Dr. Jeffery Altman, an obstetrician-gynecologist in Albany
who has two certified-nurse midwives at his practice, agrees
that there are safety precautions to consider when dealing
with the issues surrounding home births. But he also said
that part of the problem stems from the difference in training.
have a more rigid expectation for what a normal labor is supposed
to be,” says Altman. “I think that we pride ourselves on this
evidence-based medicine where we try to make decisions based
on what the evidence shows. We were trained in a way that
did not have any place for home births. . . . But I think
when we look worldwide, or even in this country, there is
very strong evidence that women can deliver at home in a safe
Yvette Riley, a certified-nurse midwife working with Altman,
says that while all midwives share the same model for birth,
she would personally not feel comfortable in a home-birth
setting because her training did not provide her with that
type of experience.
Altman doesn’t permit the midwives at his practice to do home
births. The main reason, he says, is that they are not covered
by his insurance plan. But another concern he raises is that
the system is not set up to make out-of-hospital births a
of the logistics could be worked out if we were open to those
kinds of ideas,” he says. “In other states and countries,
they are set up to do this at home. They have all the equipment,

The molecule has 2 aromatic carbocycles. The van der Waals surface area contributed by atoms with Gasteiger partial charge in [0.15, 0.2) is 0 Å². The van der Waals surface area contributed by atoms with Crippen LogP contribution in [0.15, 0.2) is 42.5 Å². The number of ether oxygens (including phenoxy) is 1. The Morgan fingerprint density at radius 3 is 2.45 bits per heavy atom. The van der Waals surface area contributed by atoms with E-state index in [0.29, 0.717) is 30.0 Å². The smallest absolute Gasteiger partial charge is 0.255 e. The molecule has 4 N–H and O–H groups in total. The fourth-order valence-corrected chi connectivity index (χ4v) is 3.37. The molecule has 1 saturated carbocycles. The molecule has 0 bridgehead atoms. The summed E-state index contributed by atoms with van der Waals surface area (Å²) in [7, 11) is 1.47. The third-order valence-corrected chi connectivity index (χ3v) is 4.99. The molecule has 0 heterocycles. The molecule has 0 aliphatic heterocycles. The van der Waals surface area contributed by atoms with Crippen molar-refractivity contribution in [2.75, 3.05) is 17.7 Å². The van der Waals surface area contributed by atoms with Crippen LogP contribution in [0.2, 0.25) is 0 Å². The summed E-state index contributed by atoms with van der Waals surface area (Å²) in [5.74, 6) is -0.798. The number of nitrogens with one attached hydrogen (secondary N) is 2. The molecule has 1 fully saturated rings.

they have insurance, they have the backing of the medical
community, and it becomes a very reasonable thing to do. But
I think what is happening in New York is that we have a bias
or perception that we don’t support this, and by deciding
we are not going to support this, we make it less safe.”
Keefe said that birth is big business in the United States.
She points to the United States Center for Health’s Web site,
which shows that the top four surgeries done on women are
obstetric procedures, with episiotomies, caesarian and artificial
rupture of the membranes leading the list.
the five most common surgical procedures in the U.S., four
are obstetric in nature,” says Keefe. “This is slightly fewer
than cardio procedures, except obstetrician procedures are
only done on women.”
The high level of surgical procedures in hospitals, many midwives
believe, goes back to the whole idea of what is a normal labor-and-delivery
a midwife, time is on her side,” said Maureen Murphy, co-coordinator
for New York Friends of Midwives. “Often if you are in a hospital
the clock starts ticking, if you are not progressing at their
expected timeframes, then they are going to say, ‘OK, we can’t
let you go any longer, we have to give you a caesarean or
induce your labor.’ But often with a midwife there are no
time constraints. The woman delivers the baby on her own time
and the baby’s own time.”
Keefe says that, ironically, other industrialized nations
that depend on midwife delivery consistently achieve better
birth outcomes and have lower mortality rates than the United
Altman agrees that money and power are motivating factors
as to why many doctors are against opening up the medical
system to permit home births.
you get below the surface of what is said, there is a tremendous
issue of power and money,” says Altman. “I think it is naïve
to think that obstetricians are going to support a system
that has a large amount of their patients delivering at home.
It cuts the obstetrician out of that process. I think that